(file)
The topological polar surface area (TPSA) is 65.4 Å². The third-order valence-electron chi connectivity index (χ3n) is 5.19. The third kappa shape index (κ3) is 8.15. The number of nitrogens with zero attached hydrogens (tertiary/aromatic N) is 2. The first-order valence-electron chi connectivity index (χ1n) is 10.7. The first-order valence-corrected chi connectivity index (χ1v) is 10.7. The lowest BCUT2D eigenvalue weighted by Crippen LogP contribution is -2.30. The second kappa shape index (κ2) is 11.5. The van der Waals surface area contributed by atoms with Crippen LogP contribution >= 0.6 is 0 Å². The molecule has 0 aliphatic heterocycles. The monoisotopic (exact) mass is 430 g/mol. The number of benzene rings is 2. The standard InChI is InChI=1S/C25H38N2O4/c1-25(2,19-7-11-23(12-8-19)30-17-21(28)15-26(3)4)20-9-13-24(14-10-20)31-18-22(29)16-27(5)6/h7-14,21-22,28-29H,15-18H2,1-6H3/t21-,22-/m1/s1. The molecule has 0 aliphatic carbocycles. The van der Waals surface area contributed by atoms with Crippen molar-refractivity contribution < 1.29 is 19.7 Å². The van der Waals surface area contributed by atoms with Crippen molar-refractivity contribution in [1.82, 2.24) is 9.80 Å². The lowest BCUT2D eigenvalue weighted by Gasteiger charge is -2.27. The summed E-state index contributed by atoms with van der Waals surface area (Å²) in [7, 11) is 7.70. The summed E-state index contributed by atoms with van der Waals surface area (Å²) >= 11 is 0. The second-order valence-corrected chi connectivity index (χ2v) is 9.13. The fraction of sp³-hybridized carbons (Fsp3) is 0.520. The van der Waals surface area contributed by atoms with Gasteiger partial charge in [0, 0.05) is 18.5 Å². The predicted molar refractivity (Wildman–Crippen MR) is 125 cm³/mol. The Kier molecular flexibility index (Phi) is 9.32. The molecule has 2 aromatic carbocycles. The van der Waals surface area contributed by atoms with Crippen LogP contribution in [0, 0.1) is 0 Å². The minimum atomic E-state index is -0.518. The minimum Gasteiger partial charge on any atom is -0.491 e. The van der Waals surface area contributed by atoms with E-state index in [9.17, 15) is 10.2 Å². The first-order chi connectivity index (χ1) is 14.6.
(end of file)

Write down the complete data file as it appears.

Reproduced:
The topological polar surface area (TPSA) is 65.4 Å². The third-order valence-electron chi connectivity index (χ3n) is 5.19. The third kappa shape index (κ3) is 8.15. The number of nitrogens with zero attached hydrogens (tertiary/aromatic N) is 2. The first-order valence-electron chi connectivity index (χ1n) is 10.7. The first-order valence-corrected chi connectivity index (χ1v) is 10.7. The lowest BCUT2D eigenvalue weighted by Crippen LogP contribution is -2.30. The second kappa shape index (κ2) is 11.5. The van der Waals surface area contributed by atoms with Crippen LogP contribution >= 0.6 is 0 Å². The molecule has 0 aliphatic heterocycles. The monoisotopic (exact) mass is 430 g/mol. The number of benzene rings is 2. The standard InChI is InChI=1S/C25H38N2O4/c1-25(2,19-7-11-23(12-8-19)30-17-21(28)15-26(3)4)20-9-13-24(14-10-20)31-18-22(29)16-27(5)6/h7-14,21-22,28-29H,15-18H2,1-6H3/t21-,22-/m1/s1. The molecule has 0 aliphatic carbocycles. The van der Waals surface area contributed by atoms with Crippen molar-refractivity contribution < 1.29 is 19.7 Å². The van der Waals surface area contributed by atoms with Crippen molar-refractivity contribution in [1.82, 2.24) is 9.80 Å². The lowest BCUT2D eigenvalue weighted by Gasteiger charge is -2.27. The summed E-state index contributed by atoms with van der Waals surface area (Å²) in [7, 11) is 7.70. The summed E-state index contributed by atoms with van der Waals surface area (Å²) >= 11 is 0. The second-order valence-corrected chi connectivity index (χ2v) is 9.13. The fraction of sp³-hybridized carbons (Fsp3) is 0.520. The van der Waals surface area contributed by atoms with Gasteiger partial charge in [0, 0.05) is 18.5 Å². The predicted molar refractivity (Wildman–Crippen MR) is 125 cm³/mol. The Kier molecular flexibility index (Phi) is 9.32. The molecule has 2 aromatic carbocycles. The van der Waals surface area contributed by atoms with Crippen LogP contribution in [0, 0.1) is 0 Å². The minimum atomic E-state index is -0.518. The minimum Gasteiger partial charge on any atom is -0.491 e. The van der Waals surface area contributed by atoms with E-state index in [9.17, 15) is 10.2 Å². The first-order chi connectivity index (χ1) is 14.6.